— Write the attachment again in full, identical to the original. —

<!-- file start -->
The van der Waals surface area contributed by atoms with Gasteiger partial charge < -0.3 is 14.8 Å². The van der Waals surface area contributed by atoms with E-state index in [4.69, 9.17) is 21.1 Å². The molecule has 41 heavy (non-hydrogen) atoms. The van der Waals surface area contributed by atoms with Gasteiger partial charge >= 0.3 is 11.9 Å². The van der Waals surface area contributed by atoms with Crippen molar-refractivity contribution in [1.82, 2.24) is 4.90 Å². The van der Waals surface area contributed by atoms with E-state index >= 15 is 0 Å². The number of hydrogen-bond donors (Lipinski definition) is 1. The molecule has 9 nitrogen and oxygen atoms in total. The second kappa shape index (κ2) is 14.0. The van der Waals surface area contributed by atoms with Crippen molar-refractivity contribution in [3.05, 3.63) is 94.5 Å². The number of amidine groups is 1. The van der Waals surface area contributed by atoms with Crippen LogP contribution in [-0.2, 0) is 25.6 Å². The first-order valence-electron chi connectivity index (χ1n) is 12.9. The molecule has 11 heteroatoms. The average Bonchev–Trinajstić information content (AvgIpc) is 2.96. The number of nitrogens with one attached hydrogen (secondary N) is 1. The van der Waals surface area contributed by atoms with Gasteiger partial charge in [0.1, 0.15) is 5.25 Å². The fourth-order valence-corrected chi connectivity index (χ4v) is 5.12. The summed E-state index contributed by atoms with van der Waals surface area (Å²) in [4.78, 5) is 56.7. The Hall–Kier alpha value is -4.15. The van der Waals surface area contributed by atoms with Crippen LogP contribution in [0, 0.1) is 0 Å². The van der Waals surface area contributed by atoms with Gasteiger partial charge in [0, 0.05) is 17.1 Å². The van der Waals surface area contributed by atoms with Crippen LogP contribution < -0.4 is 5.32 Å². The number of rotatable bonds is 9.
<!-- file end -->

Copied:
The van der Waals surface area contributed by atoms with Gasteiger partial charge < -0.3 is 14.8 Å². The van der Waals surface area contributed by atoms with E-state index in [4.69, 9.17) is 21.1 Å². The molecule has 41 heavy (non-hydrogen) atoms. The van der Waals surface area contributed by atoms with Gasteiger partial charge >= 0.3 is 11.9 Å². The van der Waals surface area contributed by atoms with Crippen molar-refractivity contribution in [1.82, 2.24) is 4.90 Å². The van der Waals surface area contributed by atoms with E-state index >= 15 is 0 Å². The number of hydrogen-bond donors (Lipinski definition) is 1. The molecule has 9 nitrogen and oxygen atoms in total. The second kappa shape index (κ2) is 14.0. The van der Waals surface area contributed by atoms with Crippen molar-refractivity contribution in [3.05, 3.63) is 94.5 Å². The number of amidine groups is 1. The van der Waals surface area contributed by atoms with Crippen LogP contribution in [-0.2, 0) is 25.6 Å². The first-order valence-electron chi connectivity index (χ1n) is 12.9. The molecule has 11 heteroatoms. The average Bonchev–Trinajstić information content (AvgIpc) is 2.96. The number of nitrogens with one attached hydrogen (secondary N) is 1. The van der Waals surface area contributed by atoms with Gasteiger partial charge in [0.1, 0.15) is 5.25 Å². The fourth-order valence-corrected chi connectivity index (χ4v) is 5.12. The summed E-state index contributed by atoms with van der Waals surface area (Å²) in [4.78, 5) is 56.7. The Hall–Kier alpha value is -4.15. The van der Waals surface area contributed by atoms with Crippen LogP contribution in [0, 0.1) is 0 Å². The van der Waals surface area contributed by atoms with Gasteiger partial charge in [0, 0.05) is 17.1 Å². The van der Waals surface area contributed by atoms with Crippen LogP contribution < -0.4 is 5.32 Å². The number of rotatable bonds is 9.